For the first time, Illinois senators on Tuesday heard FBI recordings that allegedly show Gov. Rod Blagojevich shaking down a businessman for campaign contributions. 

The prosecution played four tapes at the governor's impeachment trial in Springfield, Ill. The conversations were recorded in early December and revolved around an apparent attempt to extract donations from the Illinois horse-racing industry in exchange for the governor's signature on a bill that would give a portion of state casino revenues to the industry. 

In one of the conversations, lobbyist Lon Monk is heard telling Blagojevich to call John Johnston, the head of a local racetrack. "It's better if you do it from a pressure point of view," Monk says. 

"I'm telling you he's gonna be good for it," the lobbyist says. 

In a prior phone call, Blagojevich's brother Rob -- who headed his campaign fund -- relays a conversation in which Johnston supposedly says, "I'm good for it. ... I gotta just decide what, what uh, accounts to get it out of." 

The conversations are not explicit, and do not address the most egregious offenses detailed in the FBI's lengthy affidavit against Blagojevich. 

But the U.S. attorney won't release most of the tapes because that might interfere with his criminal investigation. 

Illinois Rep. Jack Franks told FOX News earlier Tuesday that once senators hear the tapes, "It's over." 

He said House prosecutors read transcripts of the four calls to members of the special impeachment committee on which he sits over the weekend.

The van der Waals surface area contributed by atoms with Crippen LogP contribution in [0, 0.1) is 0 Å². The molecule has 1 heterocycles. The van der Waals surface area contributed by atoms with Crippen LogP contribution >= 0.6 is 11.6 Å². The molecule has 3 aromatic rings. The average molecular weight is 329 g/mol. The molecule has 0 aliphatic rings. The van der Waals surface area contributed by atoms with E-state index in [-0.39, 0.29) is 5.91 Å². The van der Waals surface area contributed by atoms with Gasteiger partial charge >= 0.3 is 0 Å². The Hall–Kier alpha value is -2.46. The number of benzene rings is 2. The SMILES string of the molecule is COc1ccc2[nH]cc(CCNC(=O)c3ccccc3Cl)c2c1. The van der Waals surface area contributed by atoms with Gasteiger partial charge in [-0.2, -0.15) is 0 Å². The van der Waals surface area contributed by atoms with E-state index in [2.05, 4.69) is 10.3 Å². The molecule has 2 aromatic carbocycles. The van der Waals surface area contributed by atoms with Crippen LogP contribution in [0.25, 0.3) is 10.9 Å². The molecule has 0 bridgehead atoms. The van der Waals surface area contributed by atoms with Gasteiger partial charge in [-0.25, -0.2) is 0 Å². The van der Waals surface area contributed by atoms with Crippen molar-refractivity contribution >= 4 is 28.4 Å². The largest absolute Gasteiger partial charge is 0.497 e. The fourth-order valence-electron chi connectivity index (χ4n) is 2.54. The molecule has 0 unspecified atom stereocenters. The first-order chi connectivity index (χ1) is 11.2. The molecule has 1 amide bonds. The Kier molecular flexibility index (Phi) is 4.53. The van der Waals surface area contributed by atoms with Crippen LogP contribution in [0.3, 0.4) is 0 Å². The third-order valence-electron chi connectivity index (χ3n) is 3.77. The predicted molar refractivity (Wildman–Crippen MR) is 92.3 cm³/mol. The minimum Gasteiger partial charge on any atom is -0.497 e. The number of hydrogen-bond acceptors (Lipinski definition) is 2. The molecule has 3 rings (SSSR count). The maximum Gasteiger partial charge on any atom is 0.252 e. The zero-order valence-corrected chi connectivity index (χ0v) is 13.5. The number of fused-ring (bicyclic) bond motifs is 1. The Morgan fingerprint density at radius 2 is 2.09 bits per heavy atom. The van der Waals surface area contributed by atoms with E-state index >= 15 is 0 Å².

As the impeachment trial got underway Tuesday, Blagojevich continued to maintain his innocence in a rapid-fire series of media interviews. Blagojevich, who is boycotting the proceedings, told FOXNews.com's Strategy Room that he refuses to resign, in part because he doesn't want his children to think that "their dad did something wrong."  

"I haven't done anything wrong. I haven't committed any crimes," he said. "They're trying to run me out of town." 

Back in Springfield, Ill., FBI agent Daniel Cain also vouched for the accuracy of quotes contained in criminal charges filed against Blagojevich, as part of the impeachment trial. Cain testified that those involved in the federal investigation were very careful to identify Blagojevich's voice when they eavesdropped on conversations. 

House prosecutor David Ellis walked Cain through each quote filed as part of the criminal charges against Blagojevich, and Cain confirmed that each part of the affidavit was accurate. 

Blagojevich told FOXNews.com that he might have toned down the language of some of those quotes had he known his conversations were being recorded. 

"If I'd have known people were listening, some of the expletive-deleteds would have been expletive-deleteds," he said. 

In an interview with FOX News earlier Tuesday, he brushed off the idea that he could still bargain for a severance package if he stepped down immediately. 

"I heard of no such thing. I'm not interested in resigning. I've done nothing wrong," Blagojevich told FOX News. 

Illinois' state government is immersed in the impeachment proceedings, raising questions about how much state business is getting done as the Senate trial unfolds. But Blagojevich has repeatedly said he will not resign and that he has done nothing wrong. 

Blagojevich was allegedly caught on tape by the FBI discussing how to sell off President Obama's former Senate seat, shake down a children's hospital and get members of the Chicago Tribune editorial board fired. 

Blagojevich told FOX News Tuesday that anything caught on tape was probably taken out of context. 

"When the full story is told, the full story shows an effort by the governor to make a decision that is right for the people of Illinois," Blagojevich said. "It is fundamentally wrong and unfair to take little pieces of conversation and not tell the whole story." 

Blagojevich chalked up some of the furor to "rough-and-tumble" politics in Illinois. 

"This is a tough business and I'm not the only politician in America who's scrutinized," he said. 

Click here to read the transcript of the FBI tapes played at Tuesday's trial. 

FOX News' Steve Brown and The Associated Press contributed to this report.